On impenetrability

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One cannot exist as if he alone does. We ought to trade, communicate, and connect. For example, the PC game Mr. Prepper is a simulation survival game where a man named Mr. Prepper lives his day-to-day life in Murricaville. He plans to escape, yet he cannot do it alone. He ought to smoothen his connection to people nearby by trading to them. He needs things from people’s resources and expertise just as how his stuff is needed by them. A man surveys his house on a regular basis, checking if he does something illegal and suspicious. Should Mr. Prepper unwittingly manage his household, the inspector will find out his underground lair or workshop, which would surely lead to Mr. Prepper’s arrest.

Perhaps, the fact that there exists a game such as Mr. Prepper among other similar ones demands our closer inspection of our very impenetrability as dear humans. We do not want to be read as if we are an open book with fine prints that are set in boldface. We want our secrets kept deeply. We want our whereabouts unknown. We want our next steps rather not queried by others. It is as if there is some sense of comfort in living inside a bunker.

Murricaville is the symbol of a society where control is too much, and Mr. Prepper is someone who wants freedom.

However, in today’s society and the coming of social media, we think or feel that everyone’s eyes are on us, prying and suspecting of our next move. They also subtly look into our social status — on where we are at, have we secured a job, or have we just married yet, among other conventional, normatively expected things for a growing man or woman.

Mr. Prepper is just that lone relatable fictional being. He lives on his own. He wakes up. He dines in — well, he does not, because he just literally eats foodstuff. He sleeps. He goes to the forest. He crafts. He walks to and fro. He just freaking lives.

Meanwhile, the well-dressed, all-black man, also known as the inspector is the picture of society. Maybe he is a friend, a relative, a co-worker, among others. He stops by from time to time, with an intent to connect to you, have a chat, have a meal, have a cup of coffee, or whatever. But we know deep within that such a soul is just inspecting what you have inside your house and judging your capacity as a human being. And yet Mr. Prepper is you, managing to hide the reality that you are having — a busy life deep underground, crafting and positioning things as well as planting vegetables for preparedness or survival.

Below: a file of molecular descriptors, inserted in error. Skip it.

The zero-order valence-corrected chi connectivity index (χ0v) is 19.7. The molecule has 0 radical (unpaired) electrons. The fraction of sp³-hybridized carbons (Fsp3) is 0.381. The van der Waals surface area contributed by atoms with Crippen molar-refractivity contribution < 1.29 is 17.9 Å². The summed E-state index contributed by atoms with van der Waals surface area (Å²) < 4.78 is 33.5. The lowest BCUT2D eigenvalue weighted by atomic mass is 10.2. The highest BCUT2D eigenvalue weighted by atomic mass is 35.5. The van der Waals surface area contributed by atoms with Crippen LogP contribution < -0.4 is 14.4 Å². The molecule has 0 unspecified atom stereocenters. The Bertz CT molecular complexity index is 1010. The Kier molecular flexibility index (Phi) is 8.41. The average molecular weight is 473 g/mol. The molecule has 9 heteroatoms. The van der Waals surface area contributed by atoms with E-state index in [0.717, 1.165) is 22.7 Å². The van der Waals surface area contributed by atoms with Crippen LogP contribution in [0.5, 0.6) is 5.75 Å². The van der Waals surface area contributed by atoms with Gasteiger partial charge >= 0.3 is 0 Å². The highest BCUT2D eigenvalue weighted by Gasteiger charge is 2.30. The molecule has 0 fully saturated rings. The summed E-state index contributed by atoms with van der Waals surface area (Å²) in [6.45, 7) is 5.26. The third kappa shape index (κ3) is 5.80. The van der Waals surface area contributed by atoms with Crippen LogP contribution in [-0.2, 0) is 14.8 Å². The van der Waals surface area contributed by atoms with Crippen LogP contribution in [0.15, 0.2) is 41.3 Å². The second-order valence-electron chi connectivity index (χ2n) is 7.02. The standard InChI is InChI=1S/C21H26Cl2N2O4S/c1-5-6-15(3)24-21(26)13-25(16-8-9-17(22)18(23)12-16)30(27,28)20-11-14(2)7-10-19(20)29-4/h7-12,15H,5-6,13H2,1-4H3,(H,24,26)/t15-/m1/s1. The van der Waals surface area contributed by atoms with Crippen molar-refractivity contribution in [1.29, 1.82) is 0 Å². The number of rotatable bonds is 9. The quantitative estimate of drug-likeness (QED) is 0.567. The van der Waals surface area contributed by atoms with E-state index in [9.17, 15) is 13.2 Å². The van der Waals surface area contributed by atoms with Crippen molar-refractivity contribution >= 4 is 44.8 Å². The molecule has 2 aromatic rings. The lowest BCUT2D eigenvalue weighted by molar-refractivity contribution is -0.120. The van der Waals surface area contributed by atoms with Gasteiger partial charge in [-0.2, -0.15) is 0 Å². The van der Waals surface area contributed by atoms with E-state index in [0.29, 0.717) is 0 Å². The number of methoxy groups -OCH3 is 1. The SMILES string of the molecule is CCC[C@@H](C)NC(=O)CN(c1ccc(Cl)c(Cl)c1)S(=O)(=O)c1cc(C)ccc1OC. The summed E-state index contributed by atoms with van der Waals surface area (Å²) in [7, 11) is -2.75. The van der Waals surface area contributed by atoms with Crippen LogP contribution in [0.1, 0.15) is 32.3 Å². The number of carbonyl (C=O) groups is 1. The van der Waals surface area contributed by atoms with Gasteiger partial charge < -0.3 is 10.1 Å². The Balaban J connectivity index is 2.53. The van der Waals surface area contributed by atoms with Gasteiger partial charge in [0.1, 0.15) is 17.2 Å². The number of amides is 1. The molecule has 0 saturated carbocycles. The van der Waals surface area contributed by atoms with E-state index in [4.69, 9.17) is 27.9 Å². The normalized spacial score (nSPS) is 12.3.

Our impenetrability is something we take pride in. We want a silent life where one day a rocket comes about the surface of the earth, rushing up to the sky, and all the people in the neighborhood are just beholding the brilliant you who have been planning this escape all along. We plan in silence, our ‘success’ screams after.

Yet apart from that, what appears rather fascinating is that Mr. Prepper has lived a life full of freedom already just by living his life and managing to put up a rocket of his own. His life full of activity, filled with passion, and driven by purpose means a life saturated by freedom in itself. After all, psychoanalysis informs us that we desire desire itself. Mr. Prepper desires freedom, and once he flees Murricaville, he would sorely miss his life therein.

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cbryankrister

cbryankrister

When you’ve read it, write about it. An English major. Interested in psychoanalysis, ideology, and literature. Reach me at cbryankrister@gmail.com